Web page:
Monday, February 04, 2008

Blogging New Music

For new musics to have a real and useful presence online we must better convey the fact that we believe that our musics are both lively and deep and that they are well worth paying some attention. Our web presences have to be thicker with sounds, scores, useful information and opinions, we have to be more active, updating and introducing new material at a more rapid and regular pace, and we have go to take greater risks, with both our sounds and our statements. We have to bring more voices to the table and cultivate contrariness and controversy.

Composing is (usually) an individual sport, and most composing bloggers have, naturally, been soloists, sometimes in isolated blogs, other times imbedded into their webpages. That's my excuse (well, that and a little problem with getting along well with others). But this isn't the only way to blog and a group blog, like that at Sequenza 21, has some advantages. I like the fact that Sequenza 21 does not have a staff style, and the loose community that has grown around it is a real achievement. But I miss a sense of urgency there -- days go by with no new postings, and conveying urgency is an essential factor in conveying the vitality of our music. The Score, the New York Times' attempt at a blogging platform for four selected composers, came in March last year, with little fanfare (to be fair, being hidden behind paid admission didn't help) and went out again in April with less fanfare and no laments. I think that the fit of blogging to an institution like the Times was not quite right (the exception, proving the rule, would later be Erroll Morris's blog, Zoom, but even that seems to have ceased activity).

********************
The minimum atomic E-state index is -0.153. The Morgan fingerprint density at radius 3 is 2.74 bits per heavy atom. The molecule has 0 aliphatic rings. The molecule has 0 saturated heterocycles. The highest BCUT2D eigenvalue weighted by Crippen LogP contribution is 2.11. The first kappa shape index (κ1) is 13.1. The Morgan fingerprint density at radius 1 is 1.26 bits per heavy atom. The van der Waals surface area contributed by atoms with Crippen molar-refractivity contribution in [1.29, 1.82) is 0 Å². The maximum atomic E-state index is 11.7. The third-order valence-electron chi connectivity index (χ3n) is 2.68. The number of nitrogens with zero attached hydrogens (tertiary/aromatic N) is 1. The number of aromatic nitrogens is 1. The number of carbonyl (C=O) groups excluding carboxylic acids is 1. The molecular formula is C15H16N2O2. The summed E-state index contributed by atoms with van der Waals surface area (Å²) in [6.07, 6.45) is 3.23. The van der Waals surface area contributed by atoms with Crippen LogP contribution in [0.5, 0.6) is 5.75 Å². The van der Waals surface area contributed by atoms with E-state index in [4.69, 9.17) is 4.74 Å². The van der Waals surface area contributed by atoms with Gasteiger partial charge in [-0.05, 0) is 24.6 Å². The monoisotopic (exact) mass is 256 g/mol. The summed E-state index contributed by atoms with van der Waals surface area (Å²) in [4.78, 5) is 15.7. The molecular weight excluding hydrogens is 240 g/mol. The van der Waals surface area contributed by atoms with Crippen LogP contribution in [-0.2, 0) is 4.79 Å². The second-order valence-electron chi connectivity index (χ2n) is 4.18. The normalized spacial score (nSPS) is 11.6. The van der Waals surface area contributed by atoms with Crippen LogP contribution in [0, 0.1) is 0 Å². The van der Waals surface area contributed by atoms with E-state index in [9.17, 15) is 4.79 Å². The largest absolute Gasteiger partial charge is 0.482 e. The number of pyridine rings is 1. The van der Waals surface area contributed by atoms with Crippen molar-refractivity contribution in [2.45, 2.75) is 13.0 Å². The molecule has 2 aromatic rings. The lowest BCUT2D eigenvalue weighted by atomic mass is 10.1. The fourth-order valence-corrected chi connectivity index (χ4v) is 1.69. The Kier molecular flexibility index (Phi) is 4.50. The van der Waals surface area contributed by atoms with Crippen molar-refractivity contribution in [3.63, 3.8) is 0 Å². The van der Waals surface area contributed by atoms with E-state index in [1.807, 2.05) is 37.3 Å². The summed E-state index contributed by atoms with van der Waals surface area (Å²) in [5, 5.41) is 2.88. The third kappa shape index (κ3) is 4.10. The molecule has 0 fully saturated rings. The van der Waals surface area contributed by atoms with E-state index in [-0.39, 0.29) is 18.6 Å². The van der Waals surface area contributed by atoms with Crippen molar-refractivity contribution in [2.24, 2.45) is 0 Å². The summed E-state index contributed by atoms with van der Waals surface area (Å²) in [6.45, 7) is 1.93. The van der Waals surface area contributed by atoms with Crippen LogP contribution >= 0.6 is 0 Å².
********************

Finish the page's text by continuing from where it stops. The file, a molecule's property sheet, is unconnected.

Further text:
A group blog for new music should bring some advantages -- a variety of voices and interests, even if the authors share some general aesthetic ideas, introducing some discipline to insure regular posting (so that readers feel invited to turn up just as regularly), perhaps a bit more editorial control for typos and layout (not to mention verbal excess, a la Dr Wolf), and finally a bit of coaching within the group to encourage both controversy and cooperation -- that it would be a shame not to try it.

1 comment:

kraig grady said...

I think it is a good idea. But it would have to have a broad area of "composers" to work and be useful.
We might be idealist, still concerned with music as whole, something that grows collectively. Most Composers seem to limit their activities to just getting their works played.
Maybe the first issue needs to be address first. Are composers interested in the expansion of music as a whole?